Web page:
RYAN: We also think people are starting to see online content as more valuable than before. High-quality journalism demands more words. Also, page count is not a factor online. We don’t have to fit our stories into two to three pages or whatever an editor outlines. We can tell the story the way we want and, as long as the content is intriguing (and well-written), people read it.


What can you do with TGD in print form that you can’t do online?

RYAN: Print preserves the content in a way that’s more tangible. It’ll allow us to curate the interviews; we can revisit interviewees and see where they are now. [Print] also makes TGD more gift-able.


What have you learned about risk from TGD?

RYAN: One of our most recent surprises was Elle Luna. We interviewed her on a whim–we had mutual friends in common. We keep going back to that one.

TINA: She started her career at Ideo and went on to work with teams to design and build Mailbox’s iPhone app (later acquired by Dropbox), and help redesign Uber’s iOS app and scale the storytelling platform Medium. Now she’s an artist who paints and works with textiles.


RYAN: We use a quote from her interview in TGD’s pitch deck: “It’s scary to say goodbye to the structure and systems and prizes that keep us afloat in good times and in bad, and say hello to that potential abandonment, fear, and humiliation…It takes a great deal to choose to do that…But…if we can encourage people to do this heart-led, soul-led work, then it will be unbelievable.”

TINA: Ryan interviewed Elle alone, and I transcribed it. I do that all by hand; I don’t use any software or service. We had just decided to go out on our own, and I thought, She’s speaking directly to us. Lots of our interviews feel like that: wow, this interview is just for me.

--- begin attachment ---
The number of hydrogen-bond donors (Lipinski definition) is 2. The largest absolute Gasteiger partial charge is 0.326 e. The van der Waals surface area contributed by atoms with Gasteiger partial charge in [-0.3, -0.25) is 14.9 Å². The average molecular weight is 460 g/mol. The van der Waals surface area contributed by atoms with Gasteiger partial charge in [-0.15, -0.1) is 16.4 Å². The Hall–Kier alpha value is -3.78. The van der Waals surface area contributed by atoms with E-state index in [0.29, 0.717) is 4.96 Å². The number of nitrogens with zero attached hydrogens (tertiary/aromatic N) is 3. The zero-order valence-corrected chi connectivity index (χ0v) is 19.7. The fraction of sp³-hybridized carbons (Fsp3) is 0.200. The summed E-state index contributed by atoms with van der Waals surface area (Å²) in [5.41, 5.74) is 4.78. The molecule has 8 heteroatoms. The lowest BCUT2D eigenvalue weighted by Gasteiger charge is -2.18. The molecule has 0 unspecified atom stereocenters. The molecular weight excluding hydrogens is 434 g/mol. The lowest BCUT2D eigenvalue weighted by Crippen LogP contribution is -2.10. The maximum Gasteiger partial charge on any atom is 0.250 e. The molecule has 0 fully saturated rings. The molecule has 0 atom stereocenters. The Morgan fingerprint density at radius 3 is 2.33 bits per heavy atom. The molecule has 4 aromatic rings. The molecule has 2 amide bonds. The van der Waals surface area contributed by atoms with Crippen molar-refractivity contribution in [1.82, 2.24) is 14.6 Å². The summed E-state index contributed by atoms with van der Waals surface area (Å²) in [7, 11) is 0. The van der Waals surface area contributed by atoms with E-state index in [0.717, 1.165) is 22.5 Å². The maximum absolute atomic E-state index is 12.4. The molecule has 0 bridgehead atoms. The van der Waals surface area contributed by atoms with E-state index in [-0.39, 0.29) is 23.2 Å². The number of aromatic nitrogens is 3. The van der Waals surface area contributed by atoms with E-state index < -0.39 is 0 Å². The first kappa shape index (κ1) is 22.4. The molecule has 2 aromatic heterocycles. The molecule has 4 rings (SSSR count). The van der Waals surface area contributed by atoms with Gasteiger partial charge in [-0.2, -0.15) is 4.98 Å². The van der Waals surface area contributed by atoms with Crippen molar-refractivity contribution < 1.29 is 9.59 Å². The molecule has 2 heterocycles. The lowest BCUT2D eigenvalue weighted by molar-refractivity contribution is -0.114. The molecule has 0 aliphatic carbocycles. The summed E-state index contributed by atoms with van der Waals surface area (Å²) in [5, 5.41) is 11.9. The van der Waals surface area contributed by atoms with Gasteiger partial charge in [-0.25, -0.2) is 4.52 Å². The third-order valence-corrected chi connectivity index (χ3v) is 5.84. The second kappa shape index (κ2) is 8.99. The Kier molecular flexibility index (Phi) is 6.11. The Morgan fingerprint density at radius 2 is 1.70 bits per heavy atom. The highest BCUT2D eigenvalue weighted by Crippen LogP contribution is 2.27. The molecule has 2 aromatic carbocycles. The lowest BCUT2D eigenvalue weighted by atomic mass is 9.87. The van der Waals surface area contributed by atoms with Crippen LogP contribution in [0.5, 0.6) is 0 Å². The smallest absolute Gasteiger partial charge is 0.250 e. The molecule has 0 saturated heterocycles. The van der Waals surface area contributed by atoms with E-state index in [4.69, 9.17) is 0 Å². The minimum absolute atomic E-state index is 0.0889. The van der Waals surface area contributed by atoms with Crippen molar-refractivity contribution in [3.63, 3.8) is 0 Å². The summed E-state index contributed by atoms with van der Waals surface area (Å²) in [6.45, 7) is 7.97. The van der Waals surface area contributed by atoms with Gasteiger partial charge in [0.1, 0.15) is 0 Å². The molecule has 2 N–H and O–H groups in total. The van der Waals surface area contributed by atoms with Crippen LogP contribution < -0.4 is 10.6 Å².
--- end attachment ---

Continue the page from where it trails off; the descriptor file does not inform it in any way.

You interview creatives, yet your subject lends itself naturally to entrepreneurs. What can TGD teach people starting a new business?


TINA: There’s no right time to start something. If you wait until the timing is perfect, you’ll never do it. That’s relevant to almost all the business people we’ve interviewed. Scott Belsky from Behance told us his entire executive team was unqualified, including himself. They developed each other along the way to become successful.

Or Jane Ní Dhulchaointigh, who invented this product called sugru, which is the Irish word for play. It’s this self-setting rubber you can mold to fix, modify, and improve your stuff. It’s waterproof and really versatile. She paid a contract laboratory to do three experiments, but when the results told her nothing she decided to figure it out herself. It took her six years and 8,000 lab hours to perfect sugru’s properties, but she did it.